Craftsmen like Halsey, Charli XCX, and Charlie Puth have complained that their labels pressure them to post on TikTok to fabricate a viral moment on social media. The complaints themselves have gone viral, which a couple of master spectators, counting social media supervisors who have worked with artists, guess is the planning impact. With Halsey, her pissed-off post certainly got consideration, notwithstanding of whether it was honest to goodness grievance or a concocted kvetch.
Perhaps the biggest take on Halsey’s post is this: many artists need more advertising on TikTok, whether they like it or not. It is now part of the job demand. George Howard, associate professor of music business and management at Berklee College of Music, compared artists’ complaints about making TikTok videos with artists in the early days of MTV who did not want to make music videos.
Howard said there are many artists like REM who say, hell no by making TikTok videos. That is a disgrace, and he did not sign up for it. But there were other artists, like Duran who said, well, by making a video.
Howard emphasizes that the label’s job is to ensure that people listen to its music and that it may want to generate interest online before releasing a song. He also added that artists must adhere to the terms of their contract and are not free to release music whenever they wish, but also that they are not required to make noise on social media if they are not comfortable.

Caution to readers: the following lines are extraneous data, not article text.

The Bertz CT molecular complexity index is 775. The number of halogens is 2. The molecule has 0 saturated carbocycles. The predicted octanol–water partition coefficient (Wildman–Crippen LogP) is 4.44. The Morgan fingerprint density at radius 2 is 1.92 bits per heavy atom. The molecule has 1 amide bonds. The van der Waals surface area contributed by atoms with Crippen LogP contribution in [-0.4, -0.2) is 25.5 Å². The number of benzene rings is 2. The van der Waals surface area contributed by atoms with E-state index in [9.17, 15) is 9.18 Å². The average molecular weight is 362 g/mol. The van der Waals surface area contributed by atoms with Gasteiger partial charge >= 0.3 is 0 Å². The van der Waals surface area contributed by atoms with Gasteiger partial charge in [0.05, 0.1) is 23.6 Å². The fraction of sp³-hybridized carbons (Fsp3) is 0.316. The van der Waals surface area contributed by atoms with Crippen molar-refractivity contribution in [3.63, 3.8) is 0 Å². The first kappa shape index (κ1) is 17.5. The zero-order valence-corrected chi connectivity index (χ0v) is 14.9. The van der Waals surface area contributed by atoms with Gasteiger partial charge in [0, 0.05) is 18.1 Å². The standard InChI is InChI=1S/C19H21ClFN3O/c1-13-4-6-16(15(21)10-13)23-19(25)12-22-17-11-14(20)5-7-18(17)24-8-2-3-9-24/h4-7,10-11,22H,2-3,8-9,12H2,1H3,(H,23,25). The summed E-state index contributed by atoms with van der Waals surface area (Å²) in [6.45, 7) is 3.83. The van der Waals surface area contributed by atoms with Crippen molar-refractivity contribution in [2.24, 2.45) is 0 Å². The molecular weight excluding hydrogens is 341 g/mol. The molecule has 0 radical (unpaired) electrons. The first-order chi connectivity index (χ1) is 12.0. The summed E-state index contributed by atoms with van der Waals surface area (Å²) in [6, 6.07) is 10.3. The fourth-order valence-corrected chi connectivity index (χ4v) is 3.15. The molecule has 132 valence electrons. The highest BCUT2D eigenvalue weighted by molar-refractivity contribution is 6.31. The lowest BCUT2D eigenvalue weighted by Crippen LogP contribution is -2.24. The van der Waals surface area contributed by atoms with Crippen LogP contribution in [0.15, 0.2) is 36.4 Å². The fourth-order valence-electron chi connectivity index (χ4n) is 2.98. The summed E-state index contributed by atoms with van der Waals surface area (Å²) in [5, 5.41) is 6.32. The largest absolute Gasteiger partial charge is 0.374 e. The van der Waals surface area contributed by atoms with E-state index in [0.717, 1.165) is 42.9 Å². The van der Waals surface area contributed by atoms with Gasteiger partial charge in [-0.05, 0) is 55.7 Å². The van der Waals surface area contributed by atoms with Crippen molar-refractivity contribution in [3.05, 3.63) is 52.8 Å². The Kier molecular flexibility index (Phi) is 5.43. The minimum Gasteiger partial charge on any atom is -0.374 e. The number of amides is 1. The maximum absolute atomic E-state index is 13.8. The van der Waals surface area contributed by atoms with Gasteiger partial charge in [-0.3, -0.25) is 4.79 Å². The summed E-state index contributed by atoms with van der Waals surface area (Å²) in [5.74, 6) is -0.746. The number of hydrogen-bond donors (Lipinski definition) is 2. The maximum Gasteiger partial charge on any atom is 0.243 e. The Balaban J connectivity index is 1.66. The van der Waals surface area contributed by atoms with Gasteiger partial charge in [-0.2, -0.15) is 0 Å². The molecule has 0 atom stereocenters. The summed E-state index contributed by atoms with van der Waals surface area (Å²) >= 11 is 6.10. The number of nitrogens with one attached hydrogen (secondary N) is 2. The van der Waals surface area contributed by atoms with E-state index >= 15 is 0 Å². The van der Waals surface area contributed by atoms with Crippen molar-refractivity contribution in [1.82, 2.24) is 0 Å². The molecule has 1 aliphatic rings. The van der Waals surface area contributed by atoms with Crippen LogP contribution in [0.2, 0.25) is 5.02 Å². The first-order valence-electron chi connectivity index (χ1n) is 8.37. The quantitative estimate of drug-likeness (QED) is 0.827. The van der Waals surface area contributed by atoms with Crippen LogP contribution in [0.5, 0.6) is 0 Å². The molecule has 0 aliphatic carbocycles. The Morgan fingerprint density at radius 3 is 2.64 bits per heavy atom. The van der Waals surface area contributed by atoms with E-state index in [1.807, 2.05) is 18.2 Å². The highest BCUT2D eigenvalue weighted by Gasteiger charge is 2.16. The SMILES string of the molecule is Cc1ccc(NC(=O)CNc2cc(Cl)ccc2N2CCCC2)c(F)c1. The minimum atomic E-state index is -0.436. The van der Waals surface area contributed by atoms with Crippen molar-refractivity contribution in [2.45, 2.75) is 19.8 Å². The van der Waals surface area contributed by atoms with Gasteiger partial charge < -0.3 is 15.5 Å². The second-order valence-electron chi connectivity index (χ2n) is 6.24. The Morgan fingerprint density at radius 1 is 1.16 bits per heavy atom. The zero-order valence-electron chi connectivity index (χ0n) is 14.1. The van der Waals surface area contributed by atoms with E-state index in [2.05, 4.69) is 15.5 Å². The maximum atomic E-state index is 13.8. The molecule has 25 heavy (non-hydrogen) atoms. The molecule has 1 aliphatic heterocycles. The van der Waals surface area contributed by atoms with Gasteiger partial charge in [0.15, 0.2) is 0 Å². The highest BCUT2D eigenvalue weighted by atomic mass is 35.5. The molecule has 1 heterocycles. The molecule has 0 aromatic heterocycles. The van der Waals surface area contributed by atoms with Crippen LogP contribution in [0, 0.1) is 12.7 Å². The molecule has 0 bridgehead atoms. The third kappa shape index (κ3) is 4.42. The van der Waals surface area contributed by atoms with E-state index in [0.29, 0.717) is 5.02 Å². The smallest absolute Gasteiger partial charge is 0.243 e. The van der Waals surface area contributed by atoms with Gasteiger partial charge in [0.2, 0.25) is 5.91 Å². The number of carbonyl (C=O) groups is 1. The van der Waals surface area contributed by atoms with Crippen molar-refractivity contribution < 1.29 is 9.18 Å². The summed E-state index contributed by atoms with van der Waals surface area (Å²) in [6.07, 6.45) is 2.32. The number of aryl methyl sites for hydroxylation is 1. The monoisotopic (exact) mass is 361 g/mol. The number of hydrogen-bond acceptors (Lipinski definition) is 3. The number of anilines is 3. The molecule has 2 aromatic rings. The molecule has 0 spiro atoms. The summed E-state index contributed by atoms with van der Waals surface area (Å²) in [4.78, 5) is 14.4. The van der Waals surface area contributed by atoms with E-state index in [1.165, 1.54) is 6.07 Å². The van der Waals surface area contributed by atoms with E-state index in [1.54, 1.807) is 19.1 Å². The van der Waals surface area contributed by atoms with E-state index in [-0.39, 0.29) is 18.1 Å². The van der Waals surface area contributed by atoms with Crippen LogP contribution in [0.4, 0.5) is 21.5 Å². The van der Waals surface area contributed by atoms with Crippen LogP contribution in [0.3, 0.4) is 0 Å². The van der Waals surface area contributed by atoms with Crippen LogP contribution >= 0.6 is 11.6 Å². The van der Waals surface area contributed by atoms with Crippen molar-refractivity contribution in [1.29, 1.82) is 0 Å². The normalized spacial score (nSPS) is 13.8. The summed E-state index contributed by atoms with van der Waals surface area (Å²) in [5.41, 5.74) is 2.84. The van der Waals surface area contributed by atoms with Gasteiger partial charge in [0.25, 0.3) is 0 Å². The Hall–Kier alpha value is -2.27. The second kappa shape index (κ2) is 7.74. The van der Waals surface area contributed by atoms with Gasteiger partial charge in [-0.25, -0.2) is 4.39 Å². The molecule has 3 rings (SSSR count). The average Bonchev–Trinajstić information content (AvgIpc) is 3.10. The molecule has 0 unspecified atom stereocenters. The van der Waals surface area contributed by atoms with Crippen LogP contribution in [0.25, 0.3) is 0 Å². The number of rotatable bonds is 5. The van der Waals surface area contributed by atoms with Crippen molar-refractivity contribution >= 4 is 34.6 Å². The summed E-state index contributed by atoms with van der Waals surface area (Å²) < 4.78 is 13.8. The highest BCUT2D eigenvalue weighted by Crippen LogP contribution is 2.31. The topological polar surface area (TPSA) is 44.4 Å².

Howard said anyone who thinks the 2022 music labels have little concern for art or anything that comes out of his mind and never has. In addition, he said he sees it as foolish for artists to leave, and he does not see fit for his company to push him where the culture wants to go.
In the same article, communications manager Nell Cochrane added that there were (and still are) many artists in the early days of social media who wanted to play shows and make music. Many others were concerned about how the public would view them when they first started communicating with fans on social media.
Cochrane claims that Taylor Swift has changed all the rules. Once he made it clear that it was okay and he was not selling to communicate directly with the fans, that was a change. The social media platform must be honest at all times.
Whether the artists’ complaints are factual or part of a strategy, Halsey’s comment that “everything is marketing,” is impressive. Music has always been in the context of TikTok, and with over a billion users on the platform, the advertising industry is well aware of its reach.